in seconding the Motion, begged the attention of the House whilst he submitted to its consideration one or two arguments against the present system to which the hon. and gallant General had not alluded. It was now almost universally admitted that the system of promotion in the army by purchase was, in the abstract, indefensible. Indeed, the First Lord of the Treasury last Session frankly conceded that, in theory, the system was perfectly absurd and unjust; and no one could doubt that any private undertaking which should select its employés, in responsible situations, not for their special fitness, but for their wealth, would be very likely to bring its affairs to an unsuccessful issue, and speedily find its way into the Gazette. However, the friends of the system of purchasing commissions in the army, while allowing that, if looked at in the abstract, it could easily be turned into ridicule, had recourse to one ingenious argument in its support— namely, that it had worked well, and, therefore, ought not to be changed. This was the language held last Session by the Under Secretary for War (Mr. F. Peel). Now, he (Visct. Goderich) was prepared to accept the hon. Gentleman's challenge, and he thought that he should be able to show that in many important respects the present system did not work well. Without pausing to inquire whether a practice involving so many instances of injustice, such as those which the hon. and gallant General had mentioned, was fairly entitled to the, credit of success, there was no question that a system under which the officers of the army had for the most part to embark a large portion of their fortunes to obtain admission into their profession, was fraught with palpable and serious inconveniences. It had been truly remarked that those officers who had bought their commissions were practically serving the country almost gratuitously, inasmuch as their pay little more than covered the legitimate amount of interest they might realise upon an equal outlay of capital in any other investment. As he was anxious not to rest his argument upon his own views merely, which could have but little weight, he would submit to the consideration of the House the opinion of one whose authority on such a subject the House would not, he was sure, be disposed to reject. The late Duke of Wellington gave this representation of the system of purchase in a memorandum addressed to Lord Hill, which was laid before a Committee of that House which sat in the year 1833. That illustrious man then said— On the other hand, an examination of the detailed operation of the system of promotion by purchase, or the remuneration intended to be given by the public to the officers of the army for their service, will show that those who purchase their commissions—which are certainly three-fourths of the whole number—receive but little for their service besides the honour of serving the King. They receive from the public an annuity for which they have sacrificed a capital larger than any that could be required of them, either by the public or any annuity office, for the same annuity. This officer has but little hope of promotion unless he can purchase it. Such a state of things was surely inconsistent with the generous character of a great country, and could not but prove a fertile source of evil. It was opposed to sound policy. One of the most obvious evils which attended it was, the embarrassment which the vested rights created under the system of purchase occasioned in all attempts at reform, however desirable such reform might be for the interests of the public service. This was no imaginary difficulty, as the recent memorial presented by the colonels and lieutenant-colonels of the Guards to Her Majesty would testify, And let not the hon. and gallant Member for Wigan (Colonel Lindsay), whose child this memorial was said to be, suppose that he (Viscount Goderich) was about to question on this occasion his right to use the language in which it was couched. Alluding to the changes introduced into the system of promotion in the army by the warrant of October, 1854, the memorialists stated that— All those who became captains and lieutenant-colonels previously to the 17th of June, 1854, have a vested right to expect that they shall rise to the rank of colonel in their place on the list, without having officers junior in rank to themselves put over their heads. Moreover, the vested interests of these officers are rendered still stronger and more important by their having been acquired under arrangements fixed by authority, and at prices higher than those paid for the equivalent rank in the other branch of the service; or, in the words of the Commissioners in their Report, 'they hold the rank of lieutenant-colonel, their commissions being exchangeable with lieutenant colonelcies of the line, on which account the regulated price of such commissions has been fixed and paid for by them at a higher rate.' And, further— These officers, having embarked their services and fortunes according to the established system of the service, have in strict justice and equity a claim to have their interests respected. The same memorial also contained these remarkable words— Your memorialists trust that your Majesty will not think they use too strong language in characterising the course of proceeding thus adopted and illustrated as amounting to a breach of faith towards those who had risen to the rank of lieutenant colonel previously to the 17th of June, 1854, and who have invested their money in purchase of their promotion under the established rules of the service. Without, then, disputing on this occasion the right of the memorialists to plead their vested interests, it might fairly be asserted that there was no other army in the world the officers in which would have been permitted to describe an order issued, after the report of a Commission, by the Sovereign, acting under the advice of Her Ministers, as a breach of faith. Such, however, was the practical result of allowing officers to acquire a pecuniary interest in their commissions. The system, moreover, was not advantageous, in an economical point of view, to the country. The pay of officers was, in fact, exactly the same as it would be if the system of purchase did not exist; but the system acted as a bar to many important improvements in the army, the most important and pressing of which was, in his opinion, some measure to extend and encourage among the officers the study of their profession. He believed that the practice of purchase rendered it, both directly and indirectly, very difficult to introduce a sound system of military education, for officers were told in effect, "If you behave tolerably well, and know enough of your profession to prevent its being disgraceful to promote you, and you have money, you will get on; but if you study and make yourself thoroughly acquainted with it, and have no money, the chances are that you will not succeed." That surely was not the way in which to encourage education in the army. Now, he would bring the existing system to the test of facts, and ask the House to consider what was the present state of military professional education among the officers of the British army. He would read to the House the opinion on this subject of a distinguished, intelligent, and highly-educated officer, Sir Howard Douglas, given before the Sandhurst Committee, since the debates which took place on the question during the last Session of Parliament. The gallant officer was asked by the hon. Member for Richmond (Mr. Rich)— You take the effect of many persons not being able to pass the examination, which you state to be ridiculously low, as an indication that the education of the officers who were admitted into the army previously to the institution of such a test has been mischievously low? Sir Howard Douglas replied, "Yes, certainly; that is exactly the conclusion that I should draw." The House, however, must not suppose that the gallant officer meant to say that the examination for first commissions established some years ago had had the effect of changing that system of education, which he admitted to be mischievously low. Upon this subject Sir Howard Douglas gave this explicit opinion:— I was the person who recommended that measure. When I called the attention of the House of Commons to the state of military learning, I stated that I thought there should be an examination, and I was prepared to go on with my plan; but the Government took it up very cordially, and, having professed a wish to take it into their own hands, I abandoned it to them. I was not consulted about the matter, but I never could have contemplated anything so absurd as that ridiculously trivial examination which the officers entering the army undergo now. It was clear that, in the opinion of Sir Howard Douglas, that "ridiculously trivial examination" could not have materially improved the system of education, which was previously "mischievously low." Surely the House would admit, that if the education of officers of the British army was not what it ought to be, it was of peculiar importance at the present day that the subject should receive most serious attention. If they looked to foreign countries, it would be found that of late years they had been making great strides in this respect. Every one who had read the report of the Sandhurst Committee and the statements in the appendix to it must be aware that, during the last twenty years, the utmost attention had been devoted by foreign Governments to the professional education of military officers. It was not merely important that the professional qualifications of British officers should be maintained on an equality with those of officers of foreign States, but that, as the general education of the people of this country was gradually extending, they should endeavour to raise proportionately the professional education of persons engaged in the different branches of the public service. Foreign Governments were not so slow as our own in watching the progress of the times. He would ask permission to read a remarkable passage from the preamble of an ordinance which was issued in 1844 by the Government of Prussia, establishing a new system of military education, and a new mode of examination for all officers employed in the Prussian army. That ordinance stated— The greater amount of professional knowledge and general culture which is now attained and met with in all ranks and employments renders necessary, in the case of the profession of an officer, also, a change in the examination and in the previous training of those who wish to dedicate themselves to that profession, in order that its dignity may be maintained, and that its members may not find it difficult to make an eventual change of profession. He wished the foresight of the Prussian Government had been imitated by Her Majesty's Ministers, and that twelve years ago they had directed their attention to the professional education of officers of the army. It was alleged by the supporters of the system of purchase that, if it was indefensible in theory, and substituted an absurd and false test for the true test of merit, it had at least the advantage of leading to rapid promotion. It might be true that a system of purchase led to more rapid promotion than a system of pure seniority would do, and the Under Secretary for War seemed unable to perceive that there was any alternative for promotion by purchase except promotion by seniority; but those who advocated the abolition of the system of purchase, did not propose to substitute for it a pure system of seniority. If they turned from a theoretical comparison of the merits of these systems to the contemplation of facts, they would find that the present system of military promotion, in which purchase was so important an element, had at the commencement of the war given them generals of seventy, and now gave them captains of eighteen. But if it were true that the system of purchase led to rapid promotion, why was the Commission of 1854 issued? For what purpose did they desire rapid promotion? Undoubtedly, that they might get men in the vigour of life into the highest ranks of the army. It was most important that they should have young generals, but it mattered comparatively little what was the age of captains and subalterns. The Commission of 1854 found, however, that the system of purchase had failed to provide the army with young generals. He thought, indeed, that the system of promotion was just the reverse of what it ought to be, for they had no seniority where that principle might be safely admitted, in the lower ranks of the army, while a slow and gradual system of se- niority existed just where it was least desirable; and the consequence was, that men of vigour and energy, in the prime of life, did not occupy high positions in the army. He did not know whether the hon. and gallant Member for Downpatrick (Colonel Hardinge), who he supposed he might regard as having been the representative of the Horse Guards upon the Sandhurst Committee, was now in the House. [An hon. Member: No.] But that hon. and gallant Officer obviously entertained the idea that it was injudicious to admit poor men into the army as officers, for he had put questions to most of the witnesses examined before the Committee, with the evident object of establishing that position. Upon that point he would read the answer given by Sir Howard Douglas:— Do you see any objection to introducing into the ranks of the army a larger number of poorer officers who have nothing to live upon except their pay? I do not admit that the difficulty of living in the army should be conceded as sufficient to exclude those destitute young men from entering into the service, for if you were to continue the exclusion against the gratuitous class, or against the class of officers' sons, on the ground that they have not means sufficient to support them in the service, how would it be with respect to those gallant men, those private soldiers who are working their way to commissions, and to whom commissions are pledged, and who will be much more destitute of all private resources than a young gentleman who, though an orphan, may have rich friends who will assist him? If a soldier should be so destitute, you must give him a trousseau to fit him out. This is a very serious case, on account of their destitution. Those classes ought not to be rejected. Those parties should not be excluded from the military service of their country. That brought him to another portion of the subject which his hon. and gallant Friend had not touched. Last Session he ventured to make a Motion with respect to the bearing of the existing system of promotion on non-commissioned officers and privates. The House did not agree with him on that occasion; but the noble Lord at the head of the Government held out a hope that the system which had been adopted by the right hon. Gentleman the Member for South Wilts (Mr. Sidney Herbert) when he was Secretary at War would be continued. He was grieved to say that since then less had been done than before, although no one could fail to see that the system of purchase had an evil effect upon the lower ranks of the army and in fact involved us in a vicious circle. It was said that non-commissioned officers and privates could not be promoted, because the classes from which they were drawn supplied very few men fitted to become commissioned officers. But the great source of that difficulty was the system of purchase, which prevented the army from being recruited from classes which could and would supply more fit subjects for promotion. The middle classes did not go into the army at all. Why? Surely not from the want of a spirit of enterprise. No; but because they could not enter as officers, not having capital enough to purchase commissions, and because no reasonable hope was held out to them, if they entered as privates, that they might in time reach the higher ranks, supposing they displayed talent in their profession. They, therefore, did not enter the army at all. The following was the opinion expressed by the Duke of Wellington in a Memorandum dated in 1829 on the subject of the relations which subsisted between the officers and men in the British army:— Indeed we carry the principle of the gentleman, and the absence of intercourse with those under his command, so far as that, in my opinion, the duty of a subaltern officer, as done in a foreign army, is not done at all in the cavalry or the British infantry of the line. It is done in the Guards by the sergeants. Then our gentleman officer, however admirable his conduct on a field of battle, however honourable to himself, however glorious and advantageous to his country, is but a poor creature in disciplining his company in camp, quarters, or cantonments.… If we can, let us make our officers do their duty, and see that the non-commissioned officers do theirs. He had thus endeavoured to state some of the grounds upon which he seconded the Motion of the hon. and gallant Member for Westminster. But it was important in a discussion of this kind that the House should consider the course pursued by other countries with reference to promotion in their armies. The system in the French army was well known to most hon. Members. One-third of the vacancies in sub-lieutenancies went to the non-commissioned officers in the regiment, and the other two-thirds were given to students coming from the various military schools, after having passed a strict examination. Promotions to the higher ranks were given in various proportions, partly by seniority and partly by selection. There was in France a number of military schools of great reputation, established in different parts of the country, in addition to the school attached to each regiment. Such was the system of our great Ally, on whose assistance we had relied so much during the late tremendous struggle. Turn- ing to a country, small in comparison to France, but one which the House would agree with him in thinking was entitled, on account of its gallantry, to take a high place among the nations of Europe, he would briefly describe the system adopted in the Sardinian army. After the fatal battle of Novara the Sardinian army was completely disorganised, and that distinguished man who now commanded the Sardinian troops in the Crimea, General la Marmora, was entrusted with its reorganisation. General la Marmora knew all the military systems of Europe; his abilities were unquestionable; and, therefore, it was important to ascertain what plan he adopted. He introduced a system very similar to that of France. No person could be admitted to the rank of officer unless he had served two years as a noncommissioned officer or passed certain educational tests. One-third of the vacancies in sous-lieutenancies were given in peace to the non-commissioned officers of that branch of the service in which they occurred, and in war to those of the regiment, on the nomination of the commanding officer. In peace all lieutenancies were filled up by seniority in the same arm; in war, one-third by choice and two-thirds by seniority in the regiments. In peace all captaincies were filled up, two-thirds by seniority and one-third by choice in each arm; in war, half and half from the regiments. In peace, all majorities were filled up, half by seniority and half by choice from the same arm; in war, entirely by choice from each arm and from the staff. Lieutenant-colonels and colonels were always appointed by choice, and so were the generals. There was a military academy at Turin, and very full and strict instruction was given in the staff corps. He would give another instance of great importance at the present moment—the case of Russia. In Russia every person appointed an officer must either have been a student at one of the military schools and have passed the final examination there, or must have served two years at least in the ranks as non-commissioned officer, and then have passed an examination at the school established at the head-quarters of each corps d'armée, which school they had been previously obliged to attend regularly. While thus serving in the ranks they were treated like the other non-commissioned officers. Promotion among officers was by seniority as a rule, subject, however, to exception in the case of dis- tinguished merit. There was a Military Academy at St. Petersburg, and fourteen other military schools in Russia, besides the schools attached to each corps d'armée, which were frequented by students not yet attached to the army at all, as well as by those already serving as non-commissioned officers. Sir H. Douglas stated that the number of students educated in Russia for the army and navy was 9,000, and he also informed the Sandhurst Committee that— by a regulation made in 1844, no man is allowed to hold commission in the Russian army who has not passed a satisfactory examination in Russian grammar, in the German and French languages, arithmetic, national and general history, and geography; and who has not attained a certain knowledge of the physical and political condition of the different States of Europe. In the military colonies of Russia every regiment has its school, consisting of 300 boys, the children of enrolled soldiers; all of these receive a certain military and general education. Soldiers did, under certain circumstances, rise from the ranks, and had from time to time obtained the rank of general. The hon. and gallant general (Sir De Lacy Evans) had touched on the question as to how the system of purchase might best be abolished. The House had heard occasionally accusations thrown out against those who wished to abolish the purchase system, to the effect that they proposed to confiscate the property of officers who had bought commissions in the army; but he begged the House not to entertain any such idea, for no person would be mad enough to make a proposition of that kind. The hon. and gallant General said that he had seen it stated that the whole value of the commissions in the army was either £5,000,000 or £8,000,000. As far as he (Viscount Goderich) was able to ascertain the amount, he was inclined to put the value at £8,000,000 and a few thousand pounds; but the hon. and gallant General truly stated that there must be deducted from that aggregate the value of those commission which had been obtained without purchase. Now what would be the effect of such deduction? A return, moved for by the hon. and gallant Member for Bath (Captain Scobell) contained an account of the number of commissions of every rank given away without purchase in 1854, and it showed the value of those commissions to be not less than £1,582,345. He might therefore conclude that, since the commencement of the present war, if a scheme for abolishing purchase in the army had been adopted, excluding from compensation commissions obtained without purchase, no less a sum than £2,000,000 or £3,000,000 would have been saved thereby. That would reduce the amount necessary to be paid to a sum of between £5,000,000 and £6,000,000. It was true that it was said that there ought to be added to the £8,000,000, which constituted the whole value of the commissions, the sums paid over and above the regulation price; but he thought that that was an extremely doubtful point, because those sums had been all paid in the teeth of an Act of Parliament positively declaring their payment to be a misdemeanor. If, however, the whole of the £8,000,000 had to be paid, would that be too large an expenditure in return for the desired benefit? His right hon. Friend (Mr. Gladstone) had estimated the total cost of the war at between £80,000,000 and £90,000,000. If he were right in that estimate, then to pay off £8,000,000, the value of the commissions, would only require 10 per cent upon the expenses of the war. Would any man interested in a commercial undertaking think 10 per cent upon his outlay too much to pay to enable him to secure the men best qualified by their age and ability to carry out his views, and to enable him to get rid of obstacles which impeded him in the selection of persons fully competent to fill situations in his establishment? It had been said that the permission to sell an unpurchased commission provided the means of retirement to some officers without the country being put to expense; but he did not think that an argument which ought to be used, or which was difficult to answer. In reference to this point he would quote a paragraph from the Commission of 1840, showing how unequally and unjustly the present system worked:— It (the permission to sell an unpurchased commission) may be described as a boon on retirement to the officer who sells, not being possessed of fortune, and it is beneficial to the public, as the wealthy officers pay the cost of retirement for those who desire to realise the value of their past services. When an officer has not purchased any of his commissions, the advantage to him of retirement by sale is apparent. The real difficulty of the case, and it is one which was much pressed upon us in the course of our examinations, lies in the position of an officer who, having bought, and having, moreover, served with distinction for a considerable time, desires to retire by sale. On permission being granted he receives no more for his commissions than they actually cost him, and consequently he is in no way rewarded for his services. In fact, if he shall have paid the difference for restoration to full pay in the course of his services, he may, on retirement by sale, actually suffer a pecuniary loss. Now, he would ask whether it was fair or just to make the wealthy officers pay the cost of retirement for those who desired to sell their unpurchased commissions, while under the present system a man, equally distinguished with them, if he happened to have purchased his commission, got nothing on retirement at all? The Under Secretary for War had, on more than one occasion, taunted those who advocated the proposition involved in the question before the House with never having suggested anything to be put in the place of the present system. He was very reluctant to occupy the attention of the House with any suggestions of his own; but, as he did not wish the Under-Secretary for War to repeat that the advocates of the abolition of purchase did not know what they wanted, he would state that the system he should like to see substituted for the present was one combining seniority and merit; and resembling, in short, the system in Sardinia, under which means should be taken to provide that the men entering the army should be well educated in military science, and promoted according to their ability. By this means officers would be encouraged, instead of discouraged, in the performance of their duties. The country requires the introduction of some such system, whether it be the excellent system proposed by the right hon. Gentleman the Member for South Wiltshire (Mr. S. Herbert) or some other of a similar character. And here he would observe, that he could not understand why a scheme backed by the name and authority of that right hon. Gentleman had been neglected. But when promotion by merit was spoken of last year they were met by the noble Lord at the head of the Government with this remarkable objection— But what is merit? Merit is opinion. Merit is the opinion which one man forms of another. Well, but the man with whom it may rest to exercise a judgment forms his opinion of the merits of the different candidates for the appointments which may be vacant; but his opinion is sure to be disputed by a great many disinterested judges, and certain to be denied by all the friends of the persons who are unsuccessful candidates on the occasion; and therefore the idea that by any human system merit can insure the selection of persons for appointments, civil or military, who shall be universally acknowledged to be appointed for merit alone, is a Utopia which it is perfectly vain for anybody to hope to see established in this or any country whatever."—[3 Hansard, cxxxvii. 1239.] Now, he ventured to differ from this argument altogether. Merit was not opinion alone. It was something more. It was fact. He could not, however, regard the system described by the noble Lord as a system of merit, but as a system of universal suffrage, which partook, indeed, of the character of Utopia. Those who advocated promotion by merit certainly did not expect that the responsible Ministers of the Crown could please everybody; but what they desired was, that those Ministers, being men of ability and merit themselves—for the really able man can alone judge of ability in others—should appoint the fittest men they could find to fill every situation in the public service, and remove all obstructions in the way of the promotion of men of like character in the army. He believed that, if with singleness of heart and with honesty of purpose they sought to promote fit men, and fit men only, though they might excite the anger of disappointed candidates, they would be backed by the support of the country, which was heartily desirous of seeing every department of the public service filled with the best and most efficient men. He prayed the House, on these grounds, to grant the inquiry he asked for. Whether we had war or peace the importance of the question was the same. The war, which he trusted was about to be brought to a conclusion, had severely tried our military system, and found it wanting in many respects. This country was not likely to maintain a large army in time of peace, but our object should be to make its efficiency compensate for its inferiority in numbers as compared with the armies of other countries. In the present war we had asserted our equality in the field with the most powerful nations of the world, and had claimed for ourselves an equal voice with them in the Councils of Europe. From that position we could not recede; but in order to maintain it, we must lay to heart the lessons which the war had taught us, and endeavour to raise our army to the highest state of efficiency of which it was capable. For that purpose we needed, above all things, a body of officers, not merely brave, loyal, and ready to face every danger at the call of duty, but educated and trained, knowing their profession thoroughly, and devoted to it, heart and soul; and in order to secure such, we must let them feel that merit is the surest road to promotion, and professional distinction the only path to honour. If we did this we should have cause to bless those sad events which have exposed our deficiencies, and taught us such salutary lessons; but if we did not—if we preferred class interests or party prejudices or personal predilections to the interests of the country and of our military service—we should have neglected a great duty, have lost the healing moral of a painful lesson, and should, through indolence, self-interest, or cowardice, have failed to provide the surest means for maintaining in the future the position and honour of England.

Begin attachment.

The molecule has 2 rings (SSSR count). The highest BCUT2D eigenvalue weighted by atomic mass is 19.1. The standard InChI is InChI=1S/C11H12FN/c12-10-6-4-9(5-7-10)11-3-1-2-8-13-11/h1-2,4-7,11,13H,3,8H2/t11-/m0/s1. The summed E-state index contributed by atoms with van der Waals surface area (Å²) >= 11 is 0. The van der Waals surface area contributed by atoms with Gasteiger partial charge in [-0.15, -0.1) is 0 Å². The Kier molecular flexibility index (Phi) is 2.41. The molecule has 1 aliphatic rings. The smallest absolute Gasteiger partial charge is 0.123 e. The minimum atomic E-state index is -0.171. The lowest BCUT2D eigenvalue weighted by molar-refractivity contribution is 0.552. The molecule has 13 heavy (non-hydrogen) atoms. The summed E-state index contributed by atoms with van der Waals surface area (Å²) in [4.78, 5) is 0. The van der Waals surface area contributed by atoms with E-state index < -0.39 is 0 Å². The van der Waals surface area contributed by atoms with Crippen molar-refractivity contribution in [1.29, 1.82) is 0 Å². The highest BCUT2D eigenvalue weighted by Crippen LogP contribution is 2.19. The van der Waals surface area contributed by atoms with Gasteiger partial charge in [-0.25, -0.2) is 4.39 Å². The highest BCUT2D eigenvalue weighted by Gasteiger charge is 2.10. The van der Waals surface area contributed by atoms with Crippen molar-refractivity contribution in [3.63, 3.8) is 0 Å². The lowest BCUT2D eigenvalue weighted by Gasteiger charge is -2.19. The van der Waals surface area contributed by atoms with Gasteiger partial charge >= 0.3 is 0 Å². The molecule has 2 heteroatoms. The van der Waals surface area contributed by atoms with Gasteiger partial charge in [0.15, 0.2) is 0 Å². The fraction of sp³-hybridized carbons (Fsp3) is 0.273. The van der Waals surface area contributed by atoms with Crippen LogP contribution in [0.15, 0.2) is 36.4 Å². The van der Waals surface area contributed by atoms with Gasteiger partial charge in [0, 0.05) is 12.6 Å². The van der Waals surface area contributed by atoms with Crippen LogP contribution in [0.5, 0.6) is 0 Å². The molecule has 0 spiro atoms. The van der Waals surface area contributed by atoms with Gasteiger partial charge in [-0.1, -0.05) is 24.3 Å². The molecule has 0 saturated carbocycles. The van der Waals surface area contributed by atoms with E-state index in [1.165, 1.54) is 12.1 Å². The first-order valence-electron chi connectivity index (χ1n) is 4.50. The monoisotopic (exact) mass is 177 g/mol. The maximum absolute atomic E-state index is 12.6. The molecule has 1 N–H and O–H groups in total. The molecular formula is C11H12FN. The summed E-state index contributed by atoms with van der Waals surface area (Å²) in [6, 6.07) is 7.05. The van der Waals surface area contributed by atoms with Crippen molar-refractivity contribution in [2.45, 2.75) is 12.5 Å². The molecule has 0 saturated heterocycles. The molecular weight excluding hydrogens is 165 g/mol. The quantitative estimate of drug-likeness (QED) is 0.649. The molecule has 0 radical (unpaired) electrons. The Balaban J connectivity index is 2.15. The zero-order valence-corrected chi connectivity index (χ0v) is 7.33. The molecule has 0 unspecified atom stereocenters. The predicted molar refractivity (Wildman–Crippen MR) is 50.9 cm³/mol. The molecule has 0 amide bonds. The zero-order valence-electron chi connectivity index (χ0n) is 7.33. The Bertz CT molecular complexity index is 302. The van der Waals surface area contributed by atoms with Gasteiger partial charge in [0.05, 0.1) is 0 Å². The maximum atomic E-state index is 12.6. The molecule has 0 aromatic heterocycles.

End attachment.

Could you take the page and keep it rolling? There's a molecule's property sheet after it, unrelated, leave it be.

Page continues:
Motion made, and Question proposed, That a Select Committee be appointed to consider, examine evidence, and report to the House, on the expediency of abolishing the system of Sale and Purchase of Commissions in the Army, and on the means that may be adopted for the accomplishment of that object.